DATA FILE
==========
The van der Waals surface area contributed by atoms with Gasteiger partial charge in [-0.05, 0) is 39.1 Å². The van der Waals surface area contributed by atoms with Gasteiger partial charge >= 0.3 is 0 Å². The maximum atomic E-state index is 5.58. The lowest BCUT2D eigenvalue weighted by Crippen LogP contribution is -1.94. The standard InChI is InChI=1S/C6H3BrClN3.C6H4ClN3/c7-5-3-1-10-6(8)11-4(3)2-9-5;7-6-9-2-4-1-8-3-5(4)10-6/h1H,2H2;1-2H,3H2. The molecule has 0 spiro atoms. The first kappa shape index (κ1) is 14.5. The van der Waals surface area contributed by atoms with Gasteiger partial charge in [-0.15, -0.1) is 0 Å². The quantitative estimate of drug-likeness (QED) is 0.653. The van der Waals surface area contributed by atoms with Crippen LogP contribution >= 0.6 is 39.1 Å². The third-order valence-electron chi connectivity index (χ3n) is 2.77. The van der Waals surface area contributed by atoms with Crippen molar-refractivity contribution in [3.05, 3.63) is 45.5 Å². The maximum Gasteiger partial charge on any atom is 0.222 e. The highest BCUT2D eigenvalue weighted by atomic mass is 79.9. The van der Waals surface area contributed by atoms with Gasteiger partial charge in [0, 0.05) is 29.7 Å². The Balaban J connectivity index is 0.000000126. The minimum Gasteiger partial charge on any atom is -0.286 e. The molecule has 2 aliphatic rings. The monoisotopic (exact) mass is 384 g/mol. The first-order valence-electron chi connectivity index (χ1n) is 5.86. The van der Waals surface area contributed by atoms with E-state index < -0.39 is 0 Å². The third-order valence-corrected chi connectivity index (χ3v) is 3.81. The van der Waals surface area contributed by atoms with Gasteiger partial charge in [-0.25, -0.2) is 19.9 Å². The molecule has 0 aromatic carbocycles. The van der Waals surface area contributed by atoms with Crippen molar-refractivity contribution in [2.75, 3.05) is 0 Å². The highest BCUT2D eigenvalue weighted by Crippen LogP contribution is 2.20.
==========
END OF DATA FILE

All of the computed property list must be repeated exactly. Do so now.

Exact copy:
The van der Waals surface area contributed by atoms with Gasteiger partial charge in [-0.05, 0) is 39.1 Å². The van der Waals surface area contributed by atoms with Gasteiger partial charge >= 0.3 is 0 Å². The maximum atomic E-state index is 5.58. The lowest BCUT2D eigenvalue weighted by Crippen LogP contribution is -1.94. The standard InChI is InChI=1S/C6H3BrClN3.C6H4ClN3/c7-5-3-1-10-6(8)11-4(3)2-9-5;7-6-9-2-4-1-8-3-5(4)10-6/h1H,2H2;1-2H,3H2. The molecule has 0 spiro atoms. The first kappa shape index (κ1) is 14.5. The van der Waals surface area contributed by atoms with Gasteiger partial charge in [-0.15, -0.1) is 0 Å². The quantitative estimate of drug-likeness (QED) is 0.653. The van der Waals surface area contributed by atoms with Crippen LogP contribution >= 0.6 is 39.1 Å². The third-order valence-electron chi connectivity index (χ3n) is 2.77. The van der Waals surface area contributed by atoms with Crippen molar-refractivity contribution in [3.05, 3.63) is 45.5 Å². The maximum Gasteiger partial charge on any atom is 0.222 e. The highest BCUT2D eigenvalue weighted by atomic mass is 79.9. The van der Waals surface area contributed by atoms with Gasteiger partial charge in [0, 0.05) is 29.7 Å². The Balaban J connectivity index is 0.000000126. The minimum Gasteiger partial charge on any atom is -0.286 e. The molecule has 2 aliphatic rings. The monoisotopic (exact) mass is 384 g/mol. The first-order valence-electron chi connectivity index (χ1n) is 5.86. The van der Waals surface area contributed by atoms with E-state index < -0.39 is 0 Å². The third-order valence-corrected chi connectivity index (χ3v) is 3.81. The van der Waals surface area contributed by atoms with Gasteiger partial charge in [-0.25, -0.2) is 19.9 Å². The molecule has 0 aromatic carbocycles. The van der Waals surface area contributed by atoms with Crippen molar-refractivity contribution in [2.75, 3.05) is 0 Å². The highest BCUT2D eigenvalue weighted by Crippen LogP contribution is 2.20.